Deed Provisions

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Deed Provisions
Article Excerpt

Although not enforceable, some house deeds still include provisional language from Texas' segregationist past. Some homeowners choose to remove it.

Owning a home in Texas means owning the history of the home and the land where it sits. This is not a metaphor. When you buy a home, someone must search the title history to see if anyone else might have any claims to the property and if the land has any legal restrictions. When a person transfers title to real property to someone else, they can set limits on the use of the land known as “restrictive covenants” or “deed restrictions.”

As long as these restrictions don’t violate the law, they are binding on anyone who buys that land from then on. Unfortunately, many properties in Texas have deed restrictions that were originally put there during the Jim Crow era. While they are no longer legal or enforceable, they are still part of the property’s title history, which is part of the public record. A new state law makes it easier for homeowners to remove these restrictions from their recent property records.

» READ MORE: What does Equal Housing Mean?

What are Deed Restrictions and Provisions?

A deed for a property located in an area known for scenic views might include a clause stating that the owner must keep trees and other plants cut below a maximum height so that they do not obscure other homeowners’ views. The neighbors would have the right to enforce the deed restrictions in court.

Deed restrictions make HOAs possible. When you buy a home that is part of a homeowners’ association (HOA), a deed restriction makes HOA membership mandatory. The deed will typically specify that you must pay dues to the HOA and abide by its rules, and it will refer to another document that contains all of the rules.

A restrictive covenant or deed restriction is a provision in a deed that limits a buyer’s use of the property. Although these restrictions featured segregationist themes in the 20th century, not every modern-day provision is discriminatory.

Window opening to the ocean.

Photo by Ben Mack on Pexels

Enforcing Deed Restrictions in the Modern Era

Not all deed restrictions are valid or enforceable. Sometimes this is because a deed restriction is not legally valid. Deed restrictions that attempt to discriminate on the basis of race and other factors are completely void under the law. Texas sets other limits on deed restrictions, such as by requiring a person who is going to court to enforce a deed restriction to prove that they have an actual interest in its enforcement.

To use the example of keeping trees below a certain height, a neighbor whose view has been obscured by overgrown trees may have the right to enforce a deed restriction. A person who has suffered no harm because of the trees, on the other hand, may not bring a claim in court.

Cost is another limit on the enforcement of deed restrictions. Without an HOA to enforce rules, other homeowners have to go to court at their own expense to enforce a deed restriction. Most neighbors probably wouldn’t do this unless they stood to lose more by not going to court than they will spend on legal fees. If, for example, a neighbor’s trees are blocking their view and threatening to damage their property value, it might be worth the time and expense of going to court.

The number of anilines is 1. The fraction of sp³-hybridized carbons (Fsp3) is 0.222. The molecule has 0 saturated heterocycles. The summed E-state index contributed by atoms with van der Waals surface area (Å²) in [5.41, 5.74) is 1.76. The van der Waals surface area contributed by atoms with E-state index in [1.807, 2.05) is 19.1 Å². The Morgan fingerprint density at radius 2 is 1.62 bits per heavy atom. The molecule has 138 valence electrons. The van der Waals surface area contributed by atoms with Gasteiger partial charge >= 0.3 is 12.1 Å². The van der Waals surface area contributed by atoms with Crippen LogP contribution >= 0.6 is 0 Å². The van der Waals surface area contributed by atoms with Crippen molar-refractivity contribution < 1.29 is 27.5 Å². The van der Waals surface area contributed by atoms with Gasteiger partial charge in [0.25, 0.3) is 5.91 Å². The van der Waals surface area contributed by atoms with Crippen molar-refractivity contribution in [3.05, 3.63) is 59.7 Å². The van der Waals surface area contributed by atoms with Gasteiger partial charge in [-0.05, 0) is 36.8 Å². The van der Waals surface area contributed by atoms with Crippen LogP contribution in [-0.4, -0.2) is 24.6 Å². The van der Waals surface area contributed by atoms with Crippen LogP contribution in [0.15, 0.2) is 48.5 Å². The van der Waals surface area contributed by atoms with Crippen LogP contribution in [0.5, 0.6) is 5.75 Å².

What are “Discriminatory Provisions” in Deed Restrictions?

Some subdivisions and neighborhoods in Texas and other states used deed restrictions in the early 20th century to enforce segregation. Deeds would often include provisions limiting homeownership in an area to “members of the Caucasian race,” or something similar.

The U.S. Supreme Court ruled that these kinds of provisions are unenforceable all the way back in 1948. It didn’t say that the provisions are entirely invalid. It just said that the Fourteenth Amendment prevented courts from enforcing deed restrictions that discriminate on the basis of race. The Equal Housing laws that Congress passed in the 1960s made it harder for people to enforce discriminatory deed restrictions even without the courts.

Texas officially declared them to be invalid in 1983 when it added § Section 5.026 to the Texas Property Code. This section states that any provision in a deed or other real estate document that restricts ownership rights “because of race, color, religion, or national origin…is void.”

Black and white image of a city street.

Removing Discriminatory Provisions from Deeds

Even though discriminatory deed restrictions haven’t been enforceable in Texas for decades, they remain a part of the written deed history for many homeowners.

Removing a deed restriction could be, in times past, a difficult and expensive process. But a law passed by the Texas Legislature in 2021 provides an easier and cheaper way to remove discriminatory provisions. The new law originated from an effort by a Houston HOA to remove the discriminatory language found in deed restrictions originally created in the 1940s.

Section 5.0261 of the Texas Property Code, which was added by the new law, allows homeowners to file a petition in court seeking the removal of discriminatory provisions from their deeds. Court clerks may not charge a filing fee for this. As long as the homeowner follows the basic format shown in the statute, a court should approve their request and order the removal of the discriminatory language. The old documents from the early 20th century will still be part of the public record, but they will no longer appear every time someone searches a property’s title history.

Lady Justice balancing her scales.

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